Govt must put in efforts to stop human-animal conflicts

Published at 12:00am on March 04, 2021

HUMAN-ANIMAL conflicts remain a concern because of their adverse impact on the local wildlife. A number of reasons play a role for such conflicts. One of the main reasons, as experts say, is the misleading nomenclature of many wild animals in Bangla, which gives rise to unfounded fears in people of the animals. The fishing cat, for example, is a harmless medium-sized wild cat local to South and Southeast Asia. But the Bangla name for the animal is ‘mechho bagh’, or fishing tiger, which invokes fears. It is the same for ‘chita biral’, or leopard cat, which may resemble small leopards but do not attack people. Skinks are a type of harmless lizard, but their Bangla name ‘rakta chosha’ means blood-sucker, thus making people fearful of them. Although such animals pose no threat, people often attack or kill them because of the irrational fear they associate with the animals because of their names. In such a situation, it is the responsibility of the government to take necessary steps to dispel the misconception that people have regarding the animals and a proper naming of the animals in Bangla could be the first step to this end.

Changing the names of some animals will not, however, remove the misconception about them overnight or prevent people from attacking them. Society at large has an important role in ensuring the safety of all wild animals. The government and the authorities concerned need to educate people in issues such as the importance of wildlife conservation and the role of animals in safeguarding biodiversity because the killing of wild animals for sport, poaching or illegally selling them are not uncommon. Large-scale awareness campaigns need to be run to properly educate and motivate people because an unrestrained killing of harmless animals will gradually make them extinct and threaten the local biodiversity. The government should also consider framing proper rules and regulations and strictly enforce them to protect the wildlife. This is also essential to minimise conflicts between humans and animals because in such cases people and animals both often lose their lives or become injured. Conflicts between humans and animals have become a common occurrence over years for which experts blame deforestation and the continual destruction of wildlife habitats. A strict enforcement of regulations and awareness campaigns can ensure the protection of both humans and wild animals in this regard. The government is committed to protecting the environment in its efforts to reach the sustainable development goals. But this commitment will not be fulfilled until the protection of all wild animals is ensured.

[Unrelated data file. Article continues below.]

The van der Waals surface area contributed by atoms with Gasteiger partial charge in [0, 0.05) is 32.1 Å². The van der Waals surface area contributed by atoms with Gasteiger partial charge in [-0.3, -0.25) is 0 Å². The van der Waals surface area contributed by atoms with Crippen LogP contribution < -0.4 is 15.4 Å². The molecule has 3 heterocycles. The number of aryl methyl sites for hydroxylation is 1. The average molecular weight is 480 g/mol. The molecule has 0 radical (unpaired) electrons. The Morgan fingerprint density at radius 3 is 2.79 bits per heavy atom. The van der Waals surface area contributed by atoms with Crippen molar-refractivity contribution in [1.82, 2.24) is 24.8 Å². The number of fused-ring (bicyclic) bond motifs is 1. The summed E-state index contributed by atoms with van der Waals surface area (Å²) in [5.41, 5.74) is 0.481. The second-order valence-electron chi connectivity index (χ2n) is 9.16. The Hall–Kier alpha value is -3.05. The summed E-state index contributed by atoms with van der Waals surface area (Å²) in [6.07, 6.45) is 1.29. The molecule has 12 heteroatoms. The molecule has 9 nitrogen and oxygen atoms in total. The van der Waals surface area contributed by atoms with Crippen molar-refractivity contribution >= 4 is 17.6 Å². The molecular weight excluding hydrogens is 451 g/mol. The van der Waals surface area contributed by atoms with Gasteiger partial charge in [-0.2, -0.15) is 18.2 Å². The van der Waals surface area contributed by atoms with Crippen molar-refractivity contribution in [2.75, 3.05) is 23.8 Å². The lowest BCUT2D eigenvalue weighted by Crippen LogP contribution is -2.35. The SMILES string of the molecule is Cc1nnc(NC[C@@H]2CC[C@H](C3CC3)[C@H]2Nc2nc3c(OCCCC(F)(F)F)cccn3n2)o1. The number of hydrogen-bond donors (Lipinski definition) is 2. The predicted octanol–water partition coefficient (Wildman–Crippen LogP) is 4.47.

The government must, therefore, consider changes in names of the animals to prevent them from being killed because of misconception. The government and the authorities concerned must also strictly enforce the laws and rules to protect both humans and the wildlife. Awareness campaigns must also be run at all levels of society for a longer duration to properly educate people in this issue.